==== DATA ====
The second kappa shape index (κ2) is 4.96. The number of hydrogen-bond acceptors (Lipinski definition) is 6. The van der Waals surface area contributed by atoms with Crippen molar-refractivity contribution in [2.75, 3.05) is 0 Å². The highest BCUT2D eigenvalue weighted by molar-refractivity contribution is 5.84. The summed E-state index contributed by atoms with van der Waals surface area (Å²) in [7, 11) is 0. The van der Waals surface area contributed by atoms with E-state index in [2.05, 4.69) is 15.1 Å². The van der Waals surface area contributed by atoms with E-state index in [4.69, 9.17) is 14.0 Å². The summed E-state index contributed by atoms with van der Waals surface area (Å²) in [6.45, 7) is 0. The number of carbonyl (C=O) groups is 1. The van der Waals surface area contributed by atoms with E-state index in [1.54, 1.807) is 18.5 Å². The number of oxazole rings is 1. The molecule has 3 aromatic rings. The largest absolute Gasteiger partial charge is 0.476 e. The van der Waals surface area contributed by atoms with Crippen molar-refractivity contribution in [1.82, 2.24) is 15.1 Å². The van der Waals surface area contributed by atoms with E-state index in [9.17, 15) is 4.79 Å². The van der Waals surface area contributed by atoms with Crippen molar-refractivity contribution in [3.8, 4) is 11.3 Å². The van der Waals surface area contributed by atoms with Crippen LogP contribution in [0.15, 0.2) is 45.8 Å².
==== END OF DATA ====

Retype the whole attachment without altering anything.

The second kappa shape index (κ2) is 4.96. The number of hydrogen-bond acceptors (Lipinski definition) is 6. The van der Waals surface area contributed by atoms with Crippen molar-refractivity contribution in [2.75, 3.05) is 0 Å². The highest BCUT2D eigenvalue weighted by molar-refractivity contribution is 5.84. The summed E-state index contributed by atoms with van der Waals surface area (Å²) in [7, 11) is 0. The van der Waals surface area contributed by atoms with E-state index in [2.05, 4.69) is 15.1 Å². The van der Waals surface area contributed by atoms with E-state index in [4.69, 9.17) is 14.0 Å². The summed E-state index contributed by atoms with van der Waals surface area (Å²) in [6.45, 7) is 0. The number of carbonyl (C=O) groups is 1. The van der Waals surface area contributed by atoms with E-state index in [1.54, 1.807) is 18.5 Å². The number of oxazole rings is 1. The molecule has 3 aromatic rings. The largest absolute Gasteiger partial charge is 0.476 e. The van der Waals surface area contributed by atoms with Crippen molar-refractivity contribution in [1.82, 2.24) is 15.1 Å². The van der Waals surface area contributed by atoms with E-state index in [9.17, 15) is 4.79 Å². The van der Waals surface area contributed by atoms with Crippen molar-refractivity contribution in [3.8, 4) is 11.3 Å². The van der Waals surface area contributed by atoms with Crippen LogP contribution in [0.15, 0.2) is 45.8 Å².